- Papers from prior years
- Contact Us
- Join Us!
- Renew My Membership
This is a 59-page paper that begins by reconsidering the question of whether or not and to which degree an uncompromising stance on full biblical inerrancy (as opposed to limited or partial inerrancy) may be important for those involved in pre-evangelism and evangelism. It proceeds to consider the concern raised by some that inerrancy may be a catalyst for apostasy from the faith. Other challenges posed to full-inerrantists by limited-inerrantists that are examined. How helpful are the illustrations of concentric circles for showing which docrines are more important than others? Is the reliance on "outdated" Scottish Realism philosophy by paleo-inerrantists a good reason for the neo-inerrantists to dismiss their conclusions? Is there really no overlap between interpretation and inerrancy? There is a particular focus given to the challenges raised by genre (apocalyptic) studies. The problem of "Jewish zombies" in Matthew 27:51-53 is used as a case study.
Our annual meeting is going to be very accessible to many in the Southeast, at Southern Evangelical Seminary in Charlotte, NC, Fri-Sat., April 10-11. The theme is “Inerrancy and Evangelical Identity.” How essential is a full view of biblical authority to who we are as Evangelicals? It is a doctrine that is under renewed assault, even from within what purports to be Evangelicalism.
We are going to have a stellar line-up of plenary speakers to address such an important topic.
First we have as a one-two punch two giants from the Southern Baptist Convention, Richard Land and Paige Patterson, who will talk about the struggle for inerrancy in that denomination and what we can learn from it for the struggles ongoing in other Evangelical churches and organizations. Nobody has had more personal experience with such things than these two. Land will talk about the history of the struggle for inerrancy in the SBC, and Patterson will focus on the practical lessons to be learned from it. This will be balanced by rising star Sarah Geis, Doug Groothuis’s protégé at Denver Seminary, who will speak on making the case for inerrancy, not so much to the church as to the world. Their titles are as follows:
Richard Land, “The Southern Baptist Convention, 1979-1993: What Happened, and Why” (To learn more about Richard Land, go to http://www.drrichardland.com/about. )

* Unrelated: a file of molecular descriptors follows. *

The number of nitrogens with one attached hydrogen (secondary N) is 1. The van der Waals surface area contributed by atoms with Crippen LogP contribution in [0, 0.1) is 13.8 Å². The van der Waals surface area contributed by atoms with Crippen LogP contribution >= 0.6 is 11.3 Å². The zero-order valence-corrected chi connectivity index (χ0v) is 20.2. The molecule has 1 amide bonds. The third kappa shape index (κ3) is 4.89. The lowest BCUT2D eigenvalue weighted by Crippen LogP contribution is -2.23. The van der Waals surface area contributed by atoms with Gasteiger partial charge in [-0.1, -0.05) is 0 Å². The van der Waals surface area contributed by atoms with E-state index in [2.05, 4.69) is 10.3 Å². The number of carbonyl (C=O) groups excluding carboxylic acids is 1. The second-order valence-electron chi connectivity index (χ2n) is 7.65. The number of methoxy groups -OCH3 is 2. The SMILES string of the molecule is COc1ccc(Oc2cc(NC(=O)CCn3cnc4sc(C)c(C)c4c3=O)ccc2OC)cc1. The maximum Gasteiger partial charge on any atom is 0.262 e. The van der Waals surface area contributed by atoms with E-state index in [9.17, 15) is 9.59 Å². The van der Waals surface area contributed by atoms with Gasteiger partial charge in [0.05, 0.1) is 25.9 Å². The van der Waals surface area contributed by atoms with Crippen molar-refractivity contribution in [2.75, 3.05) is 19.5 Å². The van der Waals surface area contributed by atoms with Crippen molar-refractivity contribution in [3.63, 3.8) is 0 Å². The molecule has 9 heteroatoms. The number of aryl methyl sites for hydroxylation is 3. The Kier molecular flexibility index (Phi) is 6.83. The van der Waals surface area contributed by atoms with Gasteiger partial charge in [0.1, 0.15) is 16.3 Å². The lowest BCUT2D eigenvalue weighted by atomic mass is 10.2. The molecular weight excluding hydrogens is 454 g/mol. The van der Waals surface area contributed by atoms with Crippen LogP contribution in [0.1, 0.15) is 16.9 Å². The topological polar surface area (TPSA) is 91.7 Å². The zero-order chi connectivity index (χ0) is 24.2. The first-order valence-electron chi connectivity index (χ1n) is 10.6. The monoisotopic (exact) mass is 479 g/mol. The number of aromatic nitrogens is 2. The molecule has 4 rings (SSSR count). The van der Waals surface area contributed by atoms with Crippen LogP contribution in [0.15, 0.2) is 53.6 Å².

Paige Patterson, “The Consequences of Revolution: The Conservative Resurgence in the Southern Baptist Convention: A Case Study” (To learn more about Paige Patterson, go to http://www.paigepatterson.info/. )
Sarah Geis, "The Apologetics of Inerrancy: Making Our Case to the World" (To learn more about Sarah Geis, go to http://justifiedfaith.com/author/scgeis/. )
Then Don Williams will do a presidential address on “Discerning the Times: Why We Lost the Culture War and How to Make a Comeback,” in which he will address the related area of how subjectivist hermeneutics undermines biblical authority and our ability to apply it to the world around us.
This is a great opportunity that many of us should take advantage of.
Call for papers deadline is February 15. Don't wait, you can submit yours today.
Early registration is $50 before March 15.
Groups of 6 or more $40.
Presenters are free before March 15.
The banquet meal can be included for an extra $12. Catering will be good southern fare from NC BBQ.
The price goes up to $55 on March 15 and $60 at the door.
There are a number of hotels available in the area and we have group rates with several. We have put together a one page hotel reference that shows available rates, amenities, distances from the conference, and cut-off dates.
Go left out of SES and drive for about 2 miles and you find a shopping strip on the left with at least 3 places (Jerusalem Café, Subway, and an Italian restaurant), or go right out of SES and drive about 2 ½ miles, and you find four or five places (Showmars, On the Border, Macaroni Grill, etc.).